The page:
Public Consultations are Needed before Passing any new Oil & Gas Law

March 18, 2018   |   Oil and Gas   |   Legal and Regulatory Framework   |   Op-ed Lebanese offshore.

Following the government’s decision to award oil and gas offshore contracts to the Total-Eni-Novatek consortium, a hazardous rush to adopt a set of new legislation has ensued, which will prove decisive for Lebanon, not only in the coming years, but for future generations.


Even if the current legal framework has some transparency gaps that require closing, it is ample for the consortium to begin operations with the aim of drilling wells by 2019. Lebanon will not become an oil-producing country until a commercial discovery is actually made, and in any case, no revenues are expected before seven to ten years from now.


None of the four proposed draft laws – Onshore law, National Oil Company law, Sovereign Wealth Fund law and Petroleum Assets Directorate law – are necessary to commence this process offshore.


On the contrary, as it is high time that Lebanon starts implementing good governance principles in its legislative process, we should seize this opportunity with regards to the nascent oil and gas sector, which is potentially a game changer for the Lebanese political, social and economic model. Let’s work on making this change for the better and avoid the resource curse that every expert is warning against.


Because good governance starts with public consultations, we, as civil society organizations, need full access to the draft laws, which should constitute white papers that are open for discussion. These crucial texts should be accompanied by supporting justifications that explain their rationale and link them to an overarching national strategy. Needless to say, it is the government’s responsibility to do so. And, notwithstanding the right of MPs to propose legislation, such decisive national issues necessitate government endorsement.


We, as civil society organizations, need time to review the texts and a formal framework for discussion. The period when civil society’s contribution was dismissed under the pretext of lacking expertise is hopefully over, now that Lebanon – as a would-be member of the Extractive Industries Transparency Initiative – is committed to guaranteeing their active participation to ensure transparency and accountability in the oil and gas sector.


Lebanon can rely on strong civil society organizations in several areas, and one of them, the Lebanese Oil and Gas Initiative (LOGI), already has a solid track-record in the oil and gas sector. Kulluna Irada fully supports LOGI’s claim that there is absolutely no rush to pass these four laws. Hence the joint digital media campaign that exceeded all expectations in triggering public awareness and debate on this issue.


In fact, before debating how to manage future and undefined revenues we need to address the utmost priority for Lebanon which is to work on vital fiscal reform and design a strategy that puts an end to the rent economy, which is undermining our social fabric before we even possess oil or gas.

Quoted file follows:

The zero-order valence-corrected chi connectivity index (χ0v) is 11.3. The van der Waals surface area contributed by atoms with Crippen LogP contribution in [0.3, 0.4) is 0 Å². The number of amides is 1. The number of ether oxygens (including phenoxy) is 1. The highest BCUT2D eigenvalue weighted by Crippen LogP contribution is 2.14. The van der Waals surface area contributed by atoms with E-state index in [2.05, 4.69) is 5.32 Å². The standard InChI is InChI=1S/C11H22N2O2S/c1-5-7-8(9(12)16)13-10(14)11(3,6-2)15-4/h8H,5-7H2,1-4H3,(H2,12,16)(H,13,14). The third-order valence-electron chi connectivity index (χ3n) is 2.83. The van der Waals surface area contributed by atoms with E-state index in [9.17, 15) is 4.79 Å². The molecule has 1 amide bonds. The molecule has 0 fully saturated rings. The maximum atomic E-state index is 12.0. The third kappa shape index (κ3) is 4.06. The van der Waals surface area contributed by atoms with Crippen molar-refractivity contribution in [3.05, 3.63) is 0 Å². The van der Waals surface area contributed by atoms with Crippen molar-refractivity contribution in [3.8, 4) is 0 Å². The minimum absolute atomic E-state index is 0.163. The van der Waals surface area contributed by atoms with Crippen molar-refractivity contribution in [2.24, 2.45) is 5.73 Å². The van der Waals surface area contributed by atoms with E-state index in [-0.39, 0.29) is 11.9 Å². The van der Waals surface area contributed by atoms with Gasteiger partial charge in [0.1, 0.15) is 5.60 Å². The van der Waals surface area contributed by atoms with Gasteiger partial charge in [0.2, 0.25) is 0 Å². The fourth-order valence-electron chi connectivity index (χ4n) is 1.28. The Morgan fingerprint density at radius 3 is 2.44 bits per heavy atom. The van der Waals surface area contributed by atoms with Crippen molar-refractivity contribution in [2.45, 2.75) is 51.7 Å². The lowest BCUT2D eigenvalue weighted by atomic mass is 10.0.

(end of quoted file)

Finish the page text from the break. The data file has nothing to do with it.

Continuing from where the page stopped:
It is true that Law 132 requires that all petroleum income be directed to a Sovereign Wealth Fund (SWF) and that the fund serves as a tool to save for future generations. Kulluna Irada fully backs the launch of an efficient and transparent sovereign wealth fund as part of our government’s overall policy. We are however skeptical that our current authorities have the capacity to do so now. We should work hand in hand through an indispensable national debate for a global frame at the level of governance.


In any case, no serious decision can be taken on the purpose or structure of such a new major institution before even estimating the amount of revenues. And, as it stands, the SWF draft law requires considerable work if it is to meet international standards. It is also far too soon to decide to earmark petroleum revenues to debt reduction, when no serious effort has been made to identify a way out of Lebanon’s structural fiscal imbalances: the priority should be to tackle the unsustainable debt, the uncontrolled fiscal deficit, and the widening deficits of the balance of payments through new right and fair tax rules and appropriate transparency and oversight mechanisms.


For the time being, there is no need to create a National Oil Company (NOC), whose sole purpose would be limited to acquiring a stake in the consortium. The governance and management structure of any future more ambitious NOC must be very well thought out, in order not to replicate Lebanon’s history of dysfunctional public entities that are part of the Lebanese clientelist system of power.


We share the desire to establish a national company as a vehicle to preserve the interest of the State and hence of the citizens (current and those of future generations). But we remain convinced that the text as is, albeit good on many levels does not sufficiently address this requirement.


Finally, even if Lebanon needs to complement existing legislation on petroleum activities since we only have an offshore law, there is still time to pursue a proper transparent process to review the proposed onshore bill and alleviate major concerns over land-grabbing and environmental threats.

Legal and Regulatory Framework

Kulluna Irada and LOGI aim for good governance and transparency at every level in the Oil and Gas sector, especially within the legal and regulatory framework to avoid perpetuating corruption and elite capture of resources.

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